Two of the newest inductees into Babson’s Academy of Distinguished Entrepreneurs® are entrepreneurial power-couple Sara Blakely, Spanx founder and CEO, and Jesse Itzler, co-founder of Marquis Jet and best-selling author.
In one of their first joint interviews as married entrepreneurs, Blakely and Itzler talked about how they met, why it’s important to build a life résumé, and the most important decisions they’ve ever made.
Get on Their Radar
Jesse: I first met Sara at a poker tournament. She was a customer of my company, Marquis Jet, and we met at a customer appreciation event. I knew I liked Sara, but we were only sort of friends.
I’d signed up for the USA National Ultramarathon championship. I wasn’t a huge runner at the time and had given myself 90 days to train for the event. I wanted to get on Sara’s radar, so I called her assistant. That is a theme in my life: if I want to get on someone’s radar, I cold call them, or I show up.
I called the next day and I said, “Lisa! This is Jesse Itzler, I’m about to run a 100-mile race, and I will run the entire 100 miles in Spanx for a testimonial or a donation from Sara.” [Sara laughs.]
Lisa put me on hold and told Sara a lunatic was on the phone, saying he’s going to run 100 miles in Spanx. Sara said, “I think I know that lunatic,” and a year later, we were married. You can ridicule the process, but it works!
Sara: Even now, if Jesse reads an article in the newspaper, in a magazine, or if a commercial comes on TV, he’ll want to know that person. And he literally finds them and either calls them and goes and meets with them, or sends them letters. It feels like fourth grade: “Do you want to be my friend? Check yes or no.” It’s so funny, but it’s how he operates.
Rip Up the Playbook
Jesse: I met a Navy SEAL at a 100-mile race. He weighed 285 pounds at the time and by 70 miles in, he had broken all of the bones in his feet because he weighed so much. I watched this guy duct tape both of his feet, pick himself up out of his chair, and then run another 30 miles to finish the race.
I was really interested in what makes a guy like that tick. I cold called him, and he said he would give me 15 minutes. We ended up having lunch and by the end, I’d invited him to come and live with us, and he’d said yes. Sara called that afternoon to ask about my lunch meeting, so I said it had gone great, and very quickly I said, “He’s coming to live with us.” She was like “You met him on a bus?!” And I was like no, “He’s coming to live with us . . .
For a month.”
Sara: That was a very fascinating time for our whole family. A lot of times in life we seem to gravitate toward common threads; the people we work with are similar, the people we went to school with are similar, and the older you get the more that happens.
Part of what I love about being married to Jesse is that he just disrupts that whole model. Having a Navy SEAL that had been living on the road out of a backpack collide with our world and live with us in our New York apartment was fascinating. He’s constantly bringing people like that home!
Jesse: Sara brings up a good point. As entrepreneurs, part of our job is to rip up the playbook. Like-minded people are amazing, but you learn so much more from people that are nothing like you. My biggest takeaway from living with a Navy SEAL, or from my recent experience living with eight monks in a monastery, is that you can incorporate their systems and perspectives and apply them to your everyday life to make you better.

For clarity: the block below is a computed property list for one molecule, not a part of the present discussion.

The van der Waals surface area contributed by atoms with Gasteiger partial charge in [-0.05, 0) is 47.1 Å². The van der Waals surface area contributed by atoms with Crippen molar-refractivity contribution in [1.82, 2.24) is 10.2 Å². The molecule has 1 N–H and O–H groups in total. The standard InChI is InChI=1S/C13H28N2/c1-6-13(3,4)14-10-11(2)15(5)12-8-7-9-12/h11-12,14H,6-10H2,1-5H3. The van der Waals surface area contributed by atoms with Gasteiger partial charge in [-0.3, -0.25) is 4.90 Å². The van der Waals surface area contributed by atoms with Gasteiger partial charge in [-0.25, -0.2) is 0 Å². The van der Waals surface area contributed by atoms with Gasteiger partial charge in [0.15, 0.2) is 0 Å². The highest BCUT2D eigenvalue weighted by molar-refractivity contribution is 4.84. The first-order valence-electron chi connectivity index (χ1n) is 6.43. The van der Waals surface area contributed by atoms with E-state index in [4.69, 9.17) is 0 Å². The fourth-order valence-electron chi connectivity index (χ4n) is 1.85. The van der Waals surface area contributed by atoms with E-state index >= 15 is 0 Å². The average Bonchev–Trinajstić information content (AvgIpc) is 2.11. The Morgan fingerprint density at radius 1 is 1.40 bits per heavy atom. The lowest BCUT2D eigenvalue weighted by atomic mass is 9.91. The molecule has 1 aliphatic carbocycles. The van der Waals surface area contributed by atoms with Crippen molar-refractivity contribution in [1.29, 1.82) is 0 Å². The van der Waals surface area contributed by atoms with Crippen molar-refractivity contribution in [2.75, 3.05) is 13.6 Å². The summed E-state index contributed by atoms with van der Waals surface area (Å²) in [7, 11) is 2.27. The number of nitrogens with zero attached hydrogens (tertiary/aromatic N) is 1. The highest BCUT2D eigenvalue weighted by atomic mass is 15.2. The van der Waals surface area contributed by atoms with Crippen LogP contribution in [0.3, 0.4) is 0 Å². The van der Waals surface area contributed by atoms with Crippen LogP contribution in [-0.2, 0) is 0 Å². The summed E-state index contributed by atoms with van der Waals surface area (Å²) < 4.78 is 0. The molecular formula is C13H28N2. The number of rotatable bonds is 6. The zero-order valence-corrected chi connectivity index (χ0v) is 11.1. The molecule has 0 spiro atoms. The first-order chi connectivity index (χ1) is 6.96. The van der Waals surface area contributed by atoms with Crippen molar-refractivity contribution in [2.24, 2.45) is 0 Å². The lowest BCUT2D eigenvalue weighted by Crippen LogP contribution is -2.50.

I’ve always come from a place of investing in experiences. I believe in building your life résumé as well as building your business and traditional résumé, and that’s worked really well for me. Sara always says the more you experience, the more you have to offer. I’ve just tried to live my life building experiences, and I’m blessed with parents that allowed me to have that freedom, and that it led me to my wife.
Advice for Aspiring Entrepreneurs
Sara: I like to say there’s a job, a career, and a calling. As best as you can, find your calling and pursue a path that you are passionate about. If you are struggling to figure out your calling, ask yourself what makes you cry. That answer can get you close to what you’re really passionate about.
Differentiate yourself. Learn how to tell somebody in a minute or less why you’re different, why you’re the best option, and work really hard. Never underestimate how hard you’ll work. I always say start small, think big, and scale fast.
Jesse: Start the process. It’s more important to be passionate about the process than to be passionate about your product. We often try to get all the I’s dotted, T’s crossed, and get a lot of experience. I like to say that sometimes experience can be overrated. It just takes too long. As an entrepreneur in today’s fast-moving world, I’d say start. You don’t have to have all the answers figured out, but you have to start the process.
Both Blakely and Itzler appreciate that their marriage is something special. They share hopes and dreams for their four young children and have a mutual respect for each other as entrepreneurs. “We respect that each of us moves at a fast pace,” Blakely has said. “That might bother some, but we get it.”
As for the one decision that’s made the biggest impact on their lives? For each, it is the other. “Marry the right person,” Itzler advised at the end of our interview. “It is the most important decision you’ll ever make.”
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